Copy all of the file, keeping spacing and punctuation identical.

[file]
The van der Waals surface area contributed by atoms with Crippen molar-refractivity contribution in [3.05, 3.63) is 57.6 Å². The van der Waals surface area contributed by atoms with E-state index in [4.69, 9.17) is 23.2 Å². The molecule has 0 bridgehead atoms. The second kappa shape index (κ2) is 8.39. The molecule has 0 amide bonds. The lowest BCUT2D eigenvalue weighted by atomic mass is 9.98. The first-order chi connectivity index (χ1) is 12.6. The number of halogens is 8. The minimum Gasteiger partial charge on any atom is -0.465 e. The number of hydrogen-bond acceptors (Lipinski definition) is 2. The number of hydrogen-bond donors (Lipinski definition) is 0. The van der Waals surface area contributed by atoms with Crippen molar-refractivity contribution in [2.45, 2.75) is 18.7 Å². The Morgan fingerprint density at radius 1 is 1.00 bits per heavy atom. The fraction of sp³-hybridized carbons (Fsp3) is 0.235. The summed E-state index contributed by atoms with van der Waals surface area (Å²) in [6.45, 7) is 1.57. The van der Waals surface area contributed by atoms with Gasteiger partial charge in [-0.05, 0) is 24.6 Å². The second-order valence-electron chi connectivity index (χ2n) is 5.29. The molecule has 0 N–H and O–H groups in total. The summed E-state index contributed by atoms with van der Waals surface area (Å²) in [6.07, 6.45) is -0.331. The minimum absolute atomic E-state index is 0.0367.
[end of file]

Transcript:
The van der Waals surface area contributed by atoms with Crippen molar-refractivity contribution in [3.05, 3.63) is 57.6 Å². The van der Waals surface area contributed by atoms with E-state index in [4.69, 9.17) is 23.2 Å². The molecule has 0 bridgehead atoms. The second kappa shape index (κ2) is 8.39. The molecule has 0 amide bonds. The lowest BCUT2D eigenvalue weighted by atomic mass is 9.98. The first-order chi connectivity index (χ1) is 12.6. The number of halogens is 8. The minimum Gasteiger partial charge on any atom is -0.465 e. The number of hydrogen-bond acceptors (Lipinski definition) is 2. The number of hydrogen-bond donors (Lipinski definition) is 0. The van der Waals surface area contributed by atoms with Crippen molar-refractivity contribution in [2.45, 2.75) is 18.7 Å². The Morgan fingerprint density at radius 1 is 1.00 bits per heavy atom. The fraction of sp³-hybridized carbons (Fsp3) is 0.235. The summed E-state index contributed by atoms with van der Waals surface area (Å²) in [6.45, 7) is 1.57. The van der Waals surface area contributed by atoms with Gasteiger partial charge in [-0.05, 0) is 24.6 Å². The second-order valence-electron chi connectivity index (χ2n) is 5.29. The molecule has 0 N–H and O–H groups in total. The summed E-state index contributed by atoms with van der Waals surface area (Å²) in [6.07, 6.45) is -0.331. The minimum absolute atomic E-state index is 0.0367.